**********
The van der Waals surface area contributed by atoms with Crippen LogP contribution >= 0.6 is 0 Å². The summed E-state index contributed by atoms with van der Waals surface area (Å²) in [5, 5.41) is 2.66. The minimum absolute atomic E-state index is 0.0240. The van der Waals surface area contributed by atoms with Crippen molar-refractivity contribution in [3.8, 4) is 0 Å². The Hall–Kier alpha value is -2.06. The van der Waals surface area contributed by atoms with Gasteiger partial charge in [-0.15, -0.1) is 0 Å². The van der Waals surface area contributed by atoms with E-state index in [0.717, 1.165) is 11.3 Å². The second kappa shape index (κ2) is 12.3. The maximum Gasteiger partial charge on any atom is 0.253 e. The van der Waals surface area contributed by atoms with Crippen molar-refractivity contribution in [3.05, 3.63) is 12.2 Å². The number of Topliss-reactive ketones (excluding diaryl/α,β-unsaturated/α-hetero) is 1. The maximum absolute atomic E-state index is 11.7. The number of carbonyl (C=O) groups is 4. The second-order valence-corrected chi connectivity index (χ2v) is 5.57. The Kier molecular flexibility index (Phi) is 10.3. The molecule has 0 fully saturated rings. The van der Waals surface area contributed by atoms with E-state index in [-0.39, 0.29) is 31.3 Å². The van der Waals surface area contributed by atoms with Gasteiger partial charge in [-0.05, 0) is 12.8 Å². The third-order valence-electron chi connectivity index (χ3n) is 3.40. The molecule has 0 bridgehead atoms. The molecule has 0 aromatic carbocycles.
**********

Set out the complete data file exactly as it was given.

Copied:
The van der Waals surface area contributed by atoms with Crippen LogP contribution >= 0.6 is 0 Å². The summed E-state index contributed by atoms with van der Waals surface area (Å²) in [5, 5.41) is 2.66. The minimum absolute atomic E-state index is 0.0240. The van der Waals surface area contributed by atoms with Crippen molar-refractivity contribution in [3.8, 4) is 0 Å². The Hall–Kier alpha value is -2.06. The van der Waals surface area contributed by atoms with Gasteiger partial charge in [-0.15, -0.1) is 0 Å². The van der Waals surface area contributed by atoms with E-state index in [0.717, 1.165) is 11.3 Å². The second kappa shape index (κ2) is 12.3. The maximum Gasteiger partial charge on any atom is 0.253 e. The van der Waals surface area contributed by atoms with Crippen molar-refractivity contribution in [3.05, 3.63) is 12.2 Å². The number of Topliss-reactive ketones (excluding diaryl/α,β-unsaturated/α-hetero) is 1. The maximum absolute atomic E-state index is 11.7. The number of carbonyl (C=O) groups is 4. The second-order valence-corrected chi connectivity index (χ2v) is 5.57. The Kier molecular flexibility index (Phi) is 10.3. The molecule has 0 fully saturated rings. The van der Waals surface area contributed by atoms with E-state index in [-0.39, 0.29) is 31.3 Å². The van der Waals surface area contributed by atoms with Gasteiger partial charge in [-0.05, 0) is 12.8 Å². The third-order valence-electron chi connectivity index (χ3n) is 3.40. The molecule has 0 bridgehead atoms. The molecule has 0 aromatic carbocycles.